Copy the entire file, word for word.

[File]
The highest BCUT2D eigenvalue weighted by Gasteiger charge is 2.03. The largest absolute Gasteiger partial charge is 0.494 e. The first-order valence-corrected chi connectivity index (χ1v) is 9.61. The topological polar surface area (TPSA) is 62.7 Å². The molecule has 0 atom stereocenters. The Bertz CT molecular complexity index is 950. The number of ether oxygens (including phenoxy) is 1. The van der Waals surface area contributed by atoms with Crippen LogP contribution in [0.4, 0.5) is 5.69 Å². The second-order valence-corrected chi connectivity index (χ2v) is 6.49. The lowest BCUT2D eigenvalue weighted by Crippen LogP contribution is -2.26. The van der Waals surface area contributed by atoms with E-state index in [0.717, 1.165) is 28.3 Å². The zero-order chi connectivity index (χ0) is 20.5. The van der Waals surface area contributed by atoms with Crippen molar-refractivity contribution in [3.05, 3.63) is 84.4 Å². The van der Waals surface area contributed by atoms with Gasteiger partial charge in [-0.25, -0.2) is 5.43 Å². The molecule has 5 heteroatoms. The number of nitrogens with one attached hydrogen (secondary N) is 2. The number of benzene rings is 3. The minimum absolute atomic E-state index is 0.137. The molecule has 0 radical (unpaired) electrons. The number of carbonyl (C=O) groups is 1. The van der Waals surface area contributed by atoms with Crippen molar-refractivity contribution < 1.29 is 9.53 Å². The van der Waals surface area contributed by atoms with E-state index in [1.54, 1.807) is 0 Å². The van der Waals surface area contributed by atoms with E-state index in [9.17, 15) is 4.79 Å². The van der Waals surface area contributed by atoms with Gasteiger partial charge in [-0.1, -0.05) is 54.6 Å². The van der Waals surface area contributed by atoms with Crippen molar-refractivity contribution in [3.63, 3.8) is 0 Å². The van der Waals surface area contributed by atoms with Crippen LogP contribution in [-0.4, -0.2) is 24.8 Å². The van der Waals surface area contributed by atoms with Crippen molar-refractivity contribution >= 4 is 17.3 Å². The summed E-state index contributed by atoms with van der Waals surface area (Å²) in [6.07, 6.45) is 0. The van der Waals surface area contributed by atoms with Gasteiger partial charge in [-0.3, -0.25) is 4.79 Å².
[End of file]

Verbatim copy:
The highest BCUT2D eigenvalue weighted by Gasteiger charge is 2.03. The largest absolute Gasteiger partial charge is 0.494 e. The first-order valence-corrected chi connectivity index (χ1v) is 9.61. The topological polar surface area (TPSA) is 62.7 Å². The molecule has 0 atom stereocenters. The Bertz CT molecular complexity index is 950. The number of ether oxygens (including phenoxy) is 1. The van der Waals surface area contributed by atoms with Crippen LogP contribution in [0.4, 0.5) is 5.69 Å². The second-order valence-corrected chi connectivity index (χ2v) is 6.49. The lowest BCUT2D eigenvalue weighted by Crippen LogP contribution is -2.26. The van der Waals surface area contributed by atoms with E-state index in [0.717, 1.165) is 28.3 Å². The zero-order chi connectivity index (χ0) is 20.5. The van der Waals surface area contributed by atoms with Crippen molar-refractivity contribution in [3.05, 3.63) is 84.4 Å². The van der Waals surface area contributed by atoms with Gasteiger partial charge in [-0.25, -0.2) is 5.43 Å². The molecule has 5 heteroatoms. The number of nitrogens with one attached hydrogen (secondary N) is 2. The number of benzene rings is 3. The minimum absolute atomic E-state index is 0.137. The molecule has 0 radical (unpaired) electrons. The number of carbonyl (C=O) groups is 1. The van der Waals surface area contributed by atoms with Crippen molar-refractivity contribution < 1.29 is 9.53 Å². The van der Waals surface area contributed by atoms with E-state index in [1.54, 1.807) is 0 Å². The van der Waals surface area contributed by atoms with E-state index in [9.17, 15) is 4.79 Å². The van der Waals surface area contributed by atoms with Gasteiger partial charge in [-0.1, -0.05) is 54.6 Å². The van der Waals surface area contributed by atoms with Crippen molar-refractivity contribution in [3.63, 3.8) is 0 Å². The van der Waals surface area contributed by atoms with Crippen LogP contribution in [-0.4, -0.2) is 24.8 Å². The van der Waals surface area contributed by atoms with Crippen molar-refractivity contribution >= 4 is 17.3 Å². The summed E-state index contributed by atoms with van der Waals surface area (Å²) in [6.07, 6.45) is 0. The van der Waals surface area contributed by atoms with Gasteiger partial charge in [-0.3, -0.25) is 4.79 Å².